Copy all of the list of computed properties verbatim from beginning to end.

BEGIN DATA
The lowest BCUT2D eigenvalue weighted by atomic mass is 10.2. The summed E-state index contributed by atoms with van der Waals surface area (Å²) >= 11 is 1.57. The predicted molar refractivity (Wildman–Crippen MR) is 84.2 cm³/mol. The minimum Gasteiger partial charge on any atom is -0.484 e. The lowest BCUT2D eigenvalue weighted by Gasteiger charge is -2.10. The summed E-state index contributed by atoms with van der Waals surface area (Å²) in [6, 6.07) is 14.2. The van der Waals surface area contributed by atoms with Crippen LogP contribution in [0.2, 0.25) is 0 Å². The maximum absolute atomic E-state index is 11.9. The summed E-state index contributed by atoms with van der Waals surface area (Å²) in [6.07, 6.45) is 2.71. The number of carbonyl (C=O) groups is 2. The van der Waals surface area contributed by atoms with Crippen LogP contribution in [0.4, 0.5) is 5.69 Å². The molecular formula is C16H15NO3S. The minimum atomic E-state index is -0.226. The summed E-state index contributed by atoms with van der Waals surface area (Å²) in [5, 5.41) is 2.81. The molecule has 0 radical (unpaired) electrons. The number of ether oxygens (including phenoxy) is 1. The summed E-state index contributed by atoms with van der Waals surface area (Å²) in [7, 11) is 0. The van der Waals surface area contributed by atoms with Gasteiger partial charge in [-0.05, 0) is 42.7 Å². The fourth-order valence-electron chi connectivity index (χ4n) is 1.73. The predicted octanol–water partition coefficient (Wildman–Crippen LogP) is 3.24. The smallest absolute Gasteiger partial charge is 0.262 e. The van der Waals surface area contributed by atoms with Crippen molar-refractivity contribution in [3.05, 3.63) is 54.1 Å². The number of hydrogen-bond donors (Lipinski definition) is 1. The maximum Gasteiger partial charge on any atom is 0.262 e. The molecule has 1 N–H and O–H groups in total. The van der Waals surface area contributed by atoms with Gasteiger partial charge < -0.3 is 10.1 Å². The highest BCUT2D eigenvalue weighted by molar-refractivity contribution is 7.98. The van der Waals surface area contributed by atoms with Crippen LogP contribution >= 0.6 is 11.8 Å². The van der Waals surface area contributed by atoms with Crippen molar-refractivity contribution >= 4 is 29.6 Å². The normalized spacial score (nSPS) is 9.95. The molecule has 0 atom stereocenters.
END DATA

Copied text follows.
The lowest BCUT2D eigenvalue weighted by atomic mass is 10.2. The summed E-state index contributed by atoms with van der Waals surface area (Å²) >= 11 is 1.57. The predicted molar refractivity (Wildman–Crippen MR) is 84.2 cm³/mol. The minimum Gasteiger partial charge on any atom is -0.484 e. The lowest BCUT2D eigenvalue weighted by Gasteiger charge is -2.10. The summed E-state index contributed by atoms with van der Waals surface area (Å²) in [6, 6.07) is 14.2. The van der Waals surface area contributed by atoms with Crippen LogP contribution in [0.2, 0.25) is 0 Å². The maximum absolute atomic E-state index is 11.9. The summed E-state index contributed by atoms with van der Waals surface area (Å²) in [6.07, 6.45) is 2.71. The number of carbonyl (C=O) groups is 2. The van der Waals surface area contributed by atoms with Crippen LogP contribution in [0.4, 0.5) is 5.69 Å². The molecular formula is C16H15NO3S. The minimum atomic E-state index is -0.226. The summed E-state index contributed by atoms with van der Waals surface area (Å²) in [5, 5.41) is 2.81. The molecule has 0 radical (unpaired) electrons. The number of ether oxygens (including phenoxy) is 1. The summed E-state index contributed by atoms with van der Waals surface area (Å²) in [7, 11) is 0. The van der Waals surface area contributed by atoms with Gasteiger partial charge in [-0.05, 0) is 42.7 Å². The fourth-order valence-electron chi connectivity index (χ4n) is 1.73. The predicted octanol–water partition coefficient (Wildman–Crippen LogP) is 3.24. The smallest absolute Gasteiger partial charge is 0.262 e. The van der Waals surface area contributed by atoms with Crippen molar-refractivity contribution in [3.05, 3.63) is 54.1 Å². The number of hydrogen-bond donors (Lipinski definition) is 1. The maximum Gasteiger partial charge on any atom is 0.262 e. The molecule has 1 N–H and O–H groups in total. The van der Waals surface area contributed by atoms with Gasteiger partial charge < -0.3 is 10.1 Å². The highest BCUT2D eigenvalue weighted by molar-refractivity contribution is 7.98. The van der Waals surface area contributed by atoms with Crippen LogP contribution >= 0.6 is 11.8 Å². The van der Waals surface area contributed by atoms with Crippen molar-refractivity contribution >= 4 is 29.6 Å². The normalized spacial score (nSPS) is 9.95. The molecule has 0 atom stereocenters.